Skip to main content

Events & News


Domestic Violence in the Workplace: How You Can Help

Lisa met her boyfriend, Greg, shortly after she started her new job. He worked in the department across the hall and was one of the first people to make her feel welcome. Their relationship quickly turned romantic and in the beginning, Lisa was happy with Greg. As the months went by, he became controlling and emotionally abusive. Lisa’s work suffered as she was constantly trying to appease Greg’s unpredictable behavior.

After almost a year, Lisa decided to end the relationship. She was sure that since they were in different departments, she wouldn’t have to see him that often. She loved her job and the work she did, and she didn’t want to quit. However, when his abusive behaviors didn’t stop, she considered leaving her job out of fear of what he might do.

* * * *

Understanding the dynamics of domestic violence and its effects on the workplace is a key component to ensuring the safety of employees, and provides an opportunity for the workplace to be a safe and supportive environment for survivors.

SafeHouse Denver’s Director of Counseling Services, Abby Hansen, believes, “Just as offices have safety plans and evacuation routes for tornadoes, it is important to be prepared when it comes to domestic violence in the workplace.” As a general rule, Abby suggests that employers work to create a culture in which a victim or survivor would feel safe disclosing to a supervisor or colleague that they are experiencing domestic violence. “Simply saying, ‘How are you?’ or ‘How can I help?’ can go a long way. You don’t have to see an employee with a black eye to know that they’re struggling.” she emphasizes.

Visiting the SafeHouse Denver website and learning about the signs of domestic violence is an important step that employers can take to be able to recognize and support employees. Employers can also take note of common situations or potential red flags for domestic violence. If an employee’s partner calls them excessively, regularly shows up uninvited to the workplace, or otherwise impedes the employee from doing their job, that employee may be experiencing domestic violence. A common misstep for employers when these instances occur is to place the burden on the victim by asking them to stop allowing the disruptive behaviors. Since the victim would surely stop the behavior if they could, employers can be more supportive by asking them what they need in order to feel safe.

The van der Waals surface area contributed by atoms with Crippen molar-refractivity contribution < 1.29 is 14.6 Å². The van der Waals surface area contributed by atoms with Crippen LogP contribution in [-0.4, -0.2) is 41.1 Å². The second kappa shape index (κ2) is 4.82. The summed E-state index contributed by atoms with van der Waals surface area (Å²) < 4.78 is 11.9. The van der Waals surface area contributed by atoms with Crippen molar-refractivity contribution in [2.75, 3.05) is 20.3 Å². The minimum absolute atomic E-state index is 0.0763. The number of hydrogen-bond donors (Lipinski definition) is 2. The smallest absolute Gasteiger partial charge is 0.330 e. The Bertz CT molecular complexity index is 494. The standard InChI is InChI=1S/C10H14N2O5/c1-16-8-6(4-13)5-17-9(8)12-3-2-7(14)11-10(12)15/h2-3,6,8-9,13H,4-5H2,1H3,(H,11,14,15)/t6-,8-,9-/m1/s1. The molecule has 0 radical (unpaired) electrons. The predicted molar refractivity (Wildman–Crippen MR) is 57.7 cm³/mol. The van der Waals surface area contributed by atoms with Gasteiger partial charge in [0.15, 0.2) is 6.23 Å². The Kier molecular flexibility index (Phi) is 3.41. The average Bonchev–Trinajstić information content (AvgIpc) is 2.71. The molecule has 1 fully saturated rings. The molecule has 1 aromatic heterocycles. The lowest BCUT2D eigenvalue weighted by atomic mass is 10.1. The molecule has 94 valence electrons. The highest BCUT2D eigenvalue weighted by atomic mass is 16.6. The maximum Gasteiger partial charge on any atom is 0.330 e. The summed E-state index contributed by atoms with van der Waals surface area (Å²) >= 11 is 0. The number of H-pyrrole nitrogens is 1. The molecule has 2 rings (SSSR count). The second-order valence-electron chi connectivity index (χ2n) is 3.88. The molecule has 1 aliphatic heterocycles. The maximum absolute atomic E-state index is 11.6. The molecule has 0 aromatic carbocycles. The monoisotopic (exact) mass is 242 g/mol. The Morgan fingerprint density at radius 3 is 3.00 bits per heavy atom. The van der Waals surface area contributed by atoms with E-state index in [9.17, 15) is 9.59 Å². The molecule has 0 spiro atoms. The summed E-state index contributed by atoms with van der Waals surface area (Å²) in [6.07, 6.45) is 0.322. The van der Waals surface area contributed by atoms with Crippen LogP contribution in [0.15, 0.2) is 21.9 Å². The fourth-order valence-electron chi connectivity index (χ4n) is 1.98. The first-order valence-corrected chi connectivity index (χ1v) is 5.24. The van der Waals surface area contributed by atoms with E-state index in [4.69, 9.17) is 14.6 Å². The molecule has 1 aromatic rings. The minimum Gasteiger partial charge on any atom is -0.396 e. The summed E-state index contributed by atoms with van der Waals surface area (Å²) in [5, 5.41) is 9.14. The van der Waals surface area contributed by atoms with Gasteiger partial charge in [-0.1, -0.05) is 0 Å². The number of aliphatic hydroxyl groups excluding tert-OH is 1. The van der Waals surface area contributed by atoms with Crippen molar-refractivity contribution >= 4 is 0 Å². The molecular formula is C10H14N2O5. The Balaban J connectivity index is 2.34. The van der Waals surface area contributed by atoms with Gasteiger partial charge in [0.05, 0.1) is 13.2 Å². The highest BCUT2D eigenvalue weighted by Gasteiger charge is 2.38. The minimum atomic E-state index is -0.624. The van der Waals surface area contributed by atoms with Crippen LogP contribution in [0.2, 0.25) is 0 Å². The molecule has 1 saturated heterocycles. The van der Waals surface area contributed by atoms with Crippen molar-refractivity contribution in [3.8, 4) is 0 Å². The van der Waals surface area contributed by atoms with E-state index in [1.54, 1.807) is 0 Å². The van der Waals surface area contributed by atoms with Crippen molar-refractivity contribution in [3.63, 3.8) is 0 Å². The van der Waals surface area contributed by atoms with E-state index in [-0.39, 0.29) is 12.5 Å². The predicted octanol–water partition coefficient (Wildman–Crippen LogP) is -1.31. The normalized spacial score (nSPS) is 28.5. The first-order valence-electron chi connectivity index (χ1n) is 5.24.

If an employer does become aware of an employee experiencing domestic violence, there are a few steps they can take to help:

1. First and foremost, it is important to speak privately with the employee and allow them to guide the response. The employee may feel uncomfortable with intervention or may feel embarrassed. If they choose not to seek help, that is their right. For tips on how to communicate in a supportive manner with someone experiencing domestic violence, click here.
2. If the employee does choose to disclose that they are experiencing domestic violence, an employer can offer to help block the perpetrators access to the survivor by increasing security, asking the receptionist to not put their calls through, and/or encouraging employees to use the “buddy system” when walking in parking lots.
3. When appropriate, offer resources like SafeHouse Denver’s 24-Hour Crisis Line.
4. Assure the employee that you believe them and that their confidentiality is secure.
5. Learn more about the dynamics of domestic violence and the workplace, and consider formalizing a policy or plan for addressing the issue. Workplaces Respond is a national resource for employers, coworkers, and allies.

Creating a safe work environment is important for all employees, but taking extra steps for those experiencing domestic violence can truly mean the difference between life and death.

* * * *

On the advice of a close friend, Lisa called SafeHouse Denver’s 24-Hour Crisis Line and made an appointment to see an Advocate at the Counseling and Advocacy Center. With the help of her Advocate, Lisa was able to create a safety plan for herself and decided to disclose the situation to her supervisor. Together she and her supervisor brought the situation to the Human Resources office. They worked out a plan to transfer her to a new department, where she was finally able to feel safe at work.

* * * * * * * * * * * * * * * * * * * *
If you’re a survivor of domestic violence, here are a few tips for you to create a safe work environment of your own:
1. Consider calling SafeHouse Denver at 303-318-9989 to speak with an Advocate and create a safety plan.
2. If you feel safe, access your resources and allies. Speak with a close colleague or trusted supervisor.
3. Engage a colleague or security guard to walk you to your car.
4. If you feel unsafe where you park or enter your workplace, ask your supervisor if there’s somewhere else you can park or a back entrance you can use.
5. Consider driving different routes to and from work.

Close Menu